With all that said, you deserve a home you can show up completely in, a home in which you can share that soft underbelly of vulnerability. When you step out your front door into the world, I am sure you often have to be hypervigilant and arm up by code-switching. When you come home, you need to feel free to take off that cape and feel safe to fully connect with your partner, without tip-toeing around perceived resentment. Keep in mind, the goal of a healthy relationship is not to keep everyone happy all the time, it’s co-creating a relationship that meets both of your needs.

Finally, let’s talk about the family as a whole:

I deeply believe that people can evolve. Additionally, I believe that healing is not linear. Ultimately, people have to want to change, learn, and grow. But no one can be forced into doing that work. To answer your question, “How do I heal the relationship with the family?” — let’s flip that around. The question I want you to ask is: How do they heal the relationship with you, their son, and grandchildren?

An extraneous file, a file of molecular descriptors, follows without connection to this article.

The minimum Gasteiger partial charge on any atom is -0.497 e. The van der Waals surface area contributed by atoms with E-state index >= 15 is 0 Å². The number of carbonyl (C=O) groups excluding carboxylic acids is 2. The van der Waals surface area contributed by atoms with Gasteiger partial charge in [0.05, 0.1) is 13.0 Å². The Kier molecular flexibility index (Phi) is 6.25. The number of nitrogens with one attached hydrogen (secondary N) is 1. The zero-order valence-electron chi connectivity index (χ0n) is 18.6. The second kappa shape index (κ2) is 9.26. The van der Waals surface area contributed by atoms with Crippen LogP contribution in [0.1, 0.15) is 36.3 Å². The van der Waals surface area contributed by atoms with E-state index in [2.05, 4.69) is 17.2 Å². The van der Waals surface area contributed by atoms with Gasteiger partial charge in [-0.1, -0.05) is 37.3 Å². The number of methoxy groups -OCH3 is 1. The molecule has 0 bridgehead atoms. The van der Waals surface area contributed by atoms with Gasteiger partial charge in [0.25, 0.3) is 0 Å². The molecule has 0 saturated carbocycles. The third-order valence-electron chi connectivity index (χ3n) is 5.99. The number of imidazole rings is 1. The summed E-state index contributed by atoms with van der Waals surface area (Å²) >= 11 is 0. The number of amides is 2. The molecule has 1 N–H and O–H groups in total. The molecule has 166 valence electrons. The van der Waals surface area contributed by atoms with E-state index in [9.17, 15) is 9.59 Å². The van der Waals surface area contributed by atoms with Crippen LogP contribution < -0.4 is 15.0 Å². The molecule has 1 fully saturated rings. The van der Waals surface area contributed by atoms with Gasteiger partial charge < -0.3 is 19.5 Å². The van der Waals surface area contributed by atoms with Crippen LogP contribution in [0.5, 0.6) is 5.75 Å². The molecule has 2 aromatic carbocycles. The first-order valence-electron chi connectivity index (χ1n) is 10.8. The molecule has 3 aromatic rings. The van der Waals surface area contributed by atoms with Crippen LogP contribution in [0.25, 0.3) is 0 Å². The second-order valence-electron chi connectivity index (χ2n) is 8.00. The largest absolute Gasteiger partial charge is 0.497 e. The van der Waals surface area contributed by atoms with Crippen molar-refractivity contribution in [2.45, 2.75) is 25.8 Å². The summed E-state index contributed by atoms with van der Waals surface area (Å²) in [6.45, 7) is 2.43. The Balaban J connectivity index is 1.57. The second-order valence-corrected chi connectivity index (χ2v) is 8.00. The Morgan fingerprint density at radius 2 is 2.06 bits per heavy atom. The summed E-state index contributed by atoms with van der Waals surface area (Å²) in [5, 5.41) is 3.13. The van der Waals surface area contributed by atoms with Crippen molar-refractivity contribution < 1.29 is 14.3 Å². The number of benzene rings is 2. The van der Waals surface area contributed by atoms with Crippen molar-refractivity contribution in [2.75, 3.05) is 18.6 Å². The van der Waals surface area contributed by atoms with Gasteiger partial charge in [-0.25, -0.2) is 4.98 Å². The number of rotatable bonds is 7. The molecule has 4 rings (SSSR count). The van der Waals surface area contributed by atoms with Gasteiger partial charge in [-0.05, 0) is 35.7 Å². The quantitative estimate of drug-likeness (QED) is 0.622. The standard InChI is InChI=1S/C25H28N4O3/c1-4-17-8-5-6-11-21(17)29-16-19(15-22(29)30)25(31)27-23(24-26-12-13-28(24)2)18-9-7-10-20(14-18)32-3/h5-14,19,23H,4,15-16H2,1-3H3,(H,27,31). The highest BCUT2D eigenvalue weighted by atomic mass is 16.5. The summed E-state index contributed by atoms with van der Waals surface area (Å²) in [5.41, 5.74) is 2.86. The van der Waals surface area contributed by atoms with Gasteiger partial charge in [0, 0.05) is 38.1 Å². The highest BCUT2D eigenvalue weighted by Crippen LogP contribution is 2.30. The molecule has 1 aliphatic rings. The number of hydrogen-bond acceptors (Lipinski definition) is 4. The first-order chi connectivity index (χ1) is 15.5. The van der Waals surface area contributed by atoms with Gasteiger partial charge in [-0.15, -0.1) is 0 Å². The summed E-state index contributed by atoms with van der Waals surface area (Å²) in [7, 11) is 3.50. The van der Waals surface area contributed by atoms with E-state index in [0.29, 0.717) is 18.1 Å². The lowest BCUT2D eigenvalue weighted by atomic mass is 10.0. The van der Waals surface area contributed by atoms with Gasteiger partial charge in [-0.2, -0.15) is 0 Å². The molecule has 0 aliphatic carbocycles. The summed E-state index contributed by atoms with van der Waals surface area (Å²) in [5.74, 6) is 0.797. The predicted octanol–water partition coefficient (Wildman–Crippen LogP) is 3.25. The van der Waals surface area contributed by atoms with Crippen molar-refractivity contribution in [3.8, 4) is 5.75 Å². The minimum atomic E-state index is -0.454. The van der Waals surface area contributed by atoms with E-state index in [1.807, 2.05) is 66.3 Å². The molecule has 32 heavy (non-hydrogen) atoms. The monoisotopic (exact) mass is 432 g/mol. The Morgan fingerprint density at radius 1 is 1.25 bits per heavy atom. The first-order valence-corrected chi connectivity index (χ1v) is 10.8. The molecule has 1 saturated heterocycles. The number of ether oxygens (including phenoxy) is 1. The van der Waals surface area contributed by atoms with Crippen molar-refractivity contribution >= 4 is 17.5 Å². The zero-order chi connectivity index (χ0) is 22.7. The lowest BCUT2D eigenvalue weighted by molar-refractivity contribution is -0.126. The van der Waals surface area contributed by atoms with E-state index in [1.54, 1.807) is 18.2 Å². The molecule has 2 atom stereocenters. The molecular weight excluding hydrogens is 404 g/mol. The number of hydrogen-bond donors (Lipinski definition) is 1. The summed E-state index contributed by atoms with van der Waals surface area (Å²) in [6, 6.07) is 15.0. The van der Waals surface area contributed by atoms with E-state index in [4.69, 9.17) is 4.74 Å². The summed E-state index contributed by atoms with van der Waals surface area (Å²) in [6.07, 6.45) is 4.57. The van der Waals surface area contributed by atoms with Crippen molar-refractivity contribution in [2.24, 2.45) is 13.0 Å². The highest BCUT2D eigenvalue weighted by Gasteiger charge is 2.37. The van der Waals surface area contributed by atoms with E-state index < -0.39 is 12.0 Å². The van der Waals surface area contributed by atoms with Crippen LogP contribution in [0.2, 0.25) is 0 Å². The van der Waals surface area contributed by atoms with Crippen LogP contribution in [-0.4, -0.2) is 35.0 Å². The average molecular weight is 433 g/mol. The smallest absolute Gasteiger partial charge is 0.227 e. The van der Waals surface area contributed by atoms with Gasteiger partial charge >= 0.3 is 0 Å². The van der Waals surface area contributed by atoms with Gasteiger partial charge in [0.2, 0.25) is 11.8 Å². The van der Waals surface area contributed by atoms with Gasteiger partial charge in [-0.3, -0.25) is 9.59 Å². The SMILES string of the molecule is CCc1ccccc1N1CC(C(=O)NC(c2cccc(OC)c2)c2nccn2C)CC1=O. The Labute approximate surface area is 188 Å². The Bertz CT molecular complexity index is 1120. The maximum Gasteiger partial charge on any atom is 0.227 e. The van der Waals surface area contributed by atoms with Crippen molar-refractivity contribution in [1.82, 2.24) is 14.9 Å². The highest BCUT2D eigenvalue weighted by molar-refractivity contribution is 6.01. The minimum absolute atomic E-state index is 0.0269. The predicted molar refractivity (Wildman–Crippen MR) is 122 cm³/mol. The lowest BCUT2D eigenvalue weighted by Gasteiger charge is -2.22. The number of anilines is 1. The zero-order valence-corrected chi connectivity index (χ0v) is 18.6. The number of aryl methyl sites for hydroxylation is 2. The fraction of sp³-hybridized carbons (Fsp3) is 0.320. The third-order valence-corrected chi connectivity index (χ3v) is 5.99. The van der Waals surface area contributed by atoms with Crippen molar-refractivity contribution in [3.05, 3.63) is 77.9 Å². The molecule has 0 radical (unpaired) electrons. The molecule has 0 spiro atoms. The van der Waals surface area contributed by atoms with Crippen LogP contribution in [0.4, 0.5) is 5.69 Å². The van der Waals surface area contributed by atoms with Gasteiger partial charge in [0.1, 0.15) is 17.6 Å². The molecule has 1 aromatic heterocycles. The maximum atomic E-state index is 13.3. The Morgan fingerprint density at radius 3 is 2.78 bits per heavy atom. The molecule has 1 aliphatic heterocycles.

If you think of the question that way, I bet you have many ideas on where to start. Imagine what it would feel like for them to start a conversation by asking you that. How much safety it would offer. It would show they value the relationship with you.

To repair any relationship, you have to have eager, active participants. If they’re not bringing that openness, you will just be exhausting yourself. This is why I want to support you in being intuitive and listening to your needs first. After all, you’ve tried — if your in-laws want to do this work, it needs to be motivated by them.